Apple has adopted a very locked-down model for their iPhone and now for the iPad as well. This creates some additional revenue streams for Apple, but makes the product less desirable for consumers than it otherwise might be. An alternative business model would be for Apple to give those revenue streams up and instead just charge more for the iPad. An alternative to that would be to hold price constant, give those revenue streams up, and instead just hope to sell more iPads. But Apple has decided that the mix it’s chosen is the profit-maximizing mix, and it’s also betting that its combination of innovative lead-time, firm-specific industrial design abilities, and marketing savvy will let it avoid being overtaken by competitors offers a more open and flexible approach.
Maybe it’ll work and maybe it won’t, but that’s business—different firms trying different strategies to make money. Weirdly, though, a bunch of people in the tech press seem determined to pretend that all of Apple’s various efforts to lock the product down are actually features. So we get things like this from Joel Johnson:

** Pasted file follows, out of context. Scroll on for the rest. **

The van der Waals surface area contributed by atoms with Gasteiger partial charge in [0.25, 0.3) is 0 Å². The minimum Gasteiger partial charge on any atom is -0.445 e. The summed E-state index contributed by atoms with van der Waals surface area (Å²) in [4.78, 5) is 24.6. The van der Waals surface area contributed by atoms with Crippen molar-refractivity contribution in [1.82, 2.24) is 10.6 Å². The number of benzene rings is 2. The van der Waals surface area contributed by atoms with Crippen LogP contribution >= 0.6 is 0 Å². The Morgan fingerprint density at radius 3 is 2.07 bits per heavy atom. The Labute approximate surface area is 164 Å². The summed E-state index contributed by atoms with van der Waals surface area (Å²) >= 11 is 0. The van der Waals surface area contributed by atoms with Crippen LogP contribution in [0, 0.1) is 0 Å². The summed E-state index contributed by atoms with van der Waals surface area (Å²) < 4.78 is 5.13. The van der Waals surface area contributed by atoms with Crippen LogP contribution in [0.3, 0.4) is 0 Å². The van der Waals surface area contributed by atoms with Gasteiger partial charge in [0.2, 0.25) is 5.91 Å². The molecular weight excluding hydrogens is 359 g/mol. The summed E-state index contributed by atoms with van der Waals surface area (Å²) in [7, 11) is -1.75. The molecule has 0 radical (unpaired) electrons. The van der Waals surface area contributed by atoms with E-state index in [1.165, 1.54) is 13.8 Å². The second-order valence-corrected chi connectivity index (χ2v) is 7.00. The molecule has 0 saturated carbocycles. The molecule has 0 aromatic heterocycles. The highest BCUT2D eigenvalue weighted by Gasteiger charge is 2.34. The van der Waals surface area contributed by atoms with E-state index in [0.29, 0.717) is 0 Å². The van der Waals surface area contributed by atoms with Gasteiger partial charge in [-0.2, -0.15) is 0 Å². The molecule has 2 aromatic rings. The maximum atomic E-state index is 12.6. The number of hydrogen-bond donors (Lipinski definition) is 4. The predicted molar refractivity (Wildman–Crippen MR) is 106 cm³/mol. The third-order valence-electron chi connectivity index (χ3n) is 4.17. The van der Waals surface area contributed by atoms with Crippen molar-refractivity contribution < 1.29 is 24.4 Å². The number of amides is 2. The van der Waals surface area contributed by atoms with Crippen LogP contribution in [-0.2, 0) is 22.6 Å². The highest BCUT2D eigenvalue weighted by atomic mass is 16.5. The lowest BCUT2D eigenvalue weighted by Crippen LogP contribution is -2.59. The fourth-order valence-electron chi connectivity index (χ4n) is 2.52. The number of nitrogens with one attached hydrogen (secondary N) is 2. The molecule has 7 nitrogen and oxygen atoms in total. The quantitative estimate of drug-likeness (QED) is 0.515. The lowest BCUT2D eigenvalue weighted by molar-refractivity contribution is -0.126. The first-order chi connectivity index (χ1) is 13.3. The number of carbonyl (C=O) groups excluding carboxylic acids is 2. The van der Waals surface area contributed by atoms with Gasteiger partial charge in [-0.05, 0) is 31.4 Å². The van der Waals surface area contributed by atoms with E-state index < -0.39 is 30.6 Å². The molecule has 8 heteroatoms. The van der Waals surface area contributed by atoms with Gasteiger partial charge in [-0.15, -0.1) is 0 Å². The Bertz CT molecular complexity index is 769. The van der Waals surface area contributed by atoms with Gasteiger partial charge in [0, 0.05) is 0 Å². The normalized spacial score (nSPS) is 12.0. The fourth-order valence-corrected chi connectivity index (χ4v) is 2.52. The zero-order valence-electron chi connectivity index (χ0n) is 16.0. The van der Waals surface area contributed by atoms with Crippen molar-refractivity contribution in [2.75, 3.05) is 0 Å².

I don’t prefer a closed ecosystem for applications without a way to unwall the garden.
I don’t like that it’s illegal to install a different operating system on an iPad.
The old guard has The Fear. They see the iPad and the excitement it has engendered and realize that they’ve made themselves inessential—or at least invisible. They’ve realized that it’s possible to make a computer that doesn’t break, doesn’t stop working, doesn’t need constant tinkering. Unlike a car, it’s possible to design a computer that is bulletproof. It just turns out that one of the ways to make that work is to lock it down. That sucks, but it certainly appears to be a better solution than design by committee gave us for the last couple of decades.
But this is silly. If you think about the iPhone, it’s been known for years that there are various ways to “jailbreak” or “unlock” the device. Executing the jailbreaking is, however, moderately difficult, violates various Apple rules, etc. What’s more, with its successive software updates Apple always tries to foil earlier iterations of jailbreaking. If the real purpose for locking the phone down was to enhance its performance by making it more “bulletproof” then the phones could just come loaded with a jailbreak option. You’d hit the button, the phone would say “are you sure?” and detail various potential problems, and if you hit yes then away you’d go.
Instead, they did the reverse. Which is fine. It’s a business strategy and businesses need to try some different strategies. But it’s silly to pretend that it’s anything other than what it is—a calculation that making the device somewhat less useful to its users will help Apple make more money by locking customers in to specialized stores.